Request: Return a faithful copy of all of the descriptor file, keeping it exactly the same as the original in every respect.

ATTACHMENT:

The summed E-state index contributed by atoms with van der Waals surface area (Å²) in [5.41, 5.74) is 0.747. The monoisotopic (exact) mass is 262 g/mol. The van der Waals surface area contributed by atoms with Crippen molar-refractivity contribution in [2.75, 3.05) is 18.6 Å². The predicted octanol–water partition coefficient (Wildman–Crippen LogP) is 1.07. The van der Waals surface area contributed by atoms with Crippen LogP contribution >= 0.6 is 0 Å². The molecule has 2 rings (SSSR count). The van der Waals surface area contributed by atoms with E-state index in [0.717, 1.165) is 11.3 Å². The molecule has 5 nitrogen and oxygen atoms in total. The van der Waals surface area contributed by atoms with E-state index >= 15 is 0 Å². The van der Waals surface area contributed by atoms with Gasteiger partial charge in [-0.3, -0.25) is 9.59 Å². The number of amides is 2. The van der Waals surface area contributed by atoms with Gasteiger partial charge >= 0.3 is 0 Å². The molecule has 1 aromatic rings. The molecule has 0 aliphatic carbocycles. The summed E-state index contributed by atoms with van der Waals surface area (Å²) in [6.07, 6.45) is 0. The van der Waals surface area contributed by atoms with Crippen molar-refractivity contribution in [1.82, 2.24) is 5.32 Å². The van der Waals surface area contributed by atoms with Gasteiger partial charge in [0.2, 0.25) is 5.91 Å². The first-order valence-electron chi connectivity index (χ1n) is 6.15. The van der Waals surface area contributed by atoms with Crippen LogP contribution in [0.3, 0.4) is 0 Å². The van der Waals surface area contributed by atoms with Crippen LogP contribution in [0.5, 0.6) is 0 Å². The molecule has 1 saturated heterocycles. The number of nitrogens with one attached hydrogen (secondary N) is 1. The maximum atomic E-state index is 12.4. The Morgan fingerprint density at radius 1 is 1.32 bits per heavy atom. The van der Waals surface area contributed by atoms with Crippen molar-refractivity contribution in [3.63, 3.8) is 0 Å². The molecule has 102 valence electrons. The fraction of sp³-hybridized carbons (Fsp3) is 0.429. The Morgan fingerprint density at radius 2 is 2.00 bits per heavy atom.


The summed E-state index contributed by atoms with van der Waals surface area (Å²) in [5.41, 5.74) is 0.747. The monoisotopic (exact) mass is 262 g/mol. The van der Waals surface area contributed by atoms with Crippen molar-refractivity contribution in [2.75, 3.05) is 18.6 Å². The predicted octanol–water partition coefficient (Wildman–Crippen LogP) is 1.07. The van der Waals surface area contributed by atoms with Crippen LogP contribution >= 0.6 is 0 Å². The molecule has 2 rings (SSSR count). The van der Waals surface area contributed by atoms with E-state index in [0.717, 1.165) is 11.3 Å². The molecule has 5 nitrogen and oxygen atoms in total. The van der Waals surface area contributed by atoms with E-state index >= 15 is 0 Å². The van der Waals surface area contributed by atoms with Gasteiger partial charge in [-0.3, -0.25) is 9.59 Å². The number of amides is 2. The van der Waals surface area contributed by atoms with Gasteiger partial charge >= 0.3 is 0 Å². The molecule has 1 aromatic rings. The molecule has 0 aliphatic carbocycles. The summed E-state index contributed by atoms with van der Waals surface area (Å²) in [6.07, 6.45) is 0. The van der Waals surface area contributed by atoms with Crippen molar-refractivity contribution in [1.82, 2.24) is 5.32 Å². The van der Waals surface area contributed by atoms with Gasteiger partial charge in [0.2, 0.25) is 5.91 Å². The first-order valence-electron chi connectivity index (χ1n) is 6.15. The van der Waals surface area contributed by atoms with Crippen LogP contribution in [0.3, 0.4) is 0 Å². The van der Waals surface area contributed by atoms with Crippen LogP contribution in [0.5, 0.6) is 0 Å². The molecule has 1 saturated heterocycles. The number of nitrogens with one attached hydrogen (secondary N) is 1. The maximum atomic E-state index is 12.4. The Morgan fingerprint density at radius 1 is 1.32 bits per heavy atom. The van der Waals surface area contributed by atoms with Crippen molar-refractivity contribution in [3.63, 3.8) is 0 Å². The molecule has 102 valence electrons. The fraction of sp³-hybridized carbons (Fsp3) is 0.429. The Morgan fingerprint density at radius 2 is 2.00 bits per heavy atom.